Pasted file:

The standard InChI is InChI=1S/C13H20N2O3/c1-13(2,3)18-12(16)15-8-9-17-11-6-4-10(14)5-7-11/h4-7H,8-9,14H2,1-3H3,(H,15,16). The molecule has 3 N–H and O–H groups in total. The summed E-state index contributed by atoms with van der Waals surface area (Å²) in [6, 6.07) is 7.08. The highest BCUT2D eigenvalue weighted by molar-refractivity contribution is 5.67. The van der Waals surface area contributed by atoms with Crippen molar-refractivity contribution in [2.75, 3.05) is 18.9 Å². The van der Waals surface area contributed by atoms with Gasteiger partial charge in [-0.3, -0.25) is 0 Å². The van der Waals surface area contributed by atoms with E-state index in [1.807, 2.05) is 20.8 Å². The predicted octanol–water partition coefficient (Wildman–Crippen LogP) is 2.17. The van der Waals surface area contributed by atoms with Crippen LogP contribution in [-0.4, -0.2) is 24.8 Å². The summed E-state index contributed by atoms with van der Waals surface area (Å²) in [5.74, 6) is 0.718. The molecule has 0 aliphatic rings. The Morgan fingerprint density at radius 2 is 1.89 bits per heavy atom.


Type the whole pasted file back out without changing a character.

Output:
The standard InChI is InChI=1S/C13H20N2O3/c1-13(2,3)18-12(16)15-8-9-17-11-6-4-10(14)5-7-11/h4-7H,8-9,14H2,1-3H3,(H,15,16). The molecule has 3 N–H and O–H groups in total. The summed E-state index contributed by atoms with van der Waals surface area (Å²) in [6, 6.07) is 7.08. The highest BCUT2D eigenvalue weighted by molar-refractivity contribution is 5.67. The van der Waals surface area contributed by atoms with Crippen molar-refractivity contribution in [2.75, 3.05) is 18.9 Å². The van der Waals surface area contributed by atoms with Gasteiger partial charge in [-0.3, -0.25) is 0 Å². The van der Waals surface area contributed by atoms with E-state index in [1.807, 2.05) is 20.8 Å². The predicted octanol–water partition coefficient (Wildman–Crippen LogP) is 2.17. The van der Waals surface area contributed by atoms with Crippen LogP contribution in [-0.4, -0.2) is 24.8 Å². The summed E-state index contributed by atoms with van der Waals surface area (Å²) in [5.74, 6) is 0.718. The molecule has 0 aliphatic rings. The Morgan fingerprint density at radius 2 is 1.89 bits per heavy atom.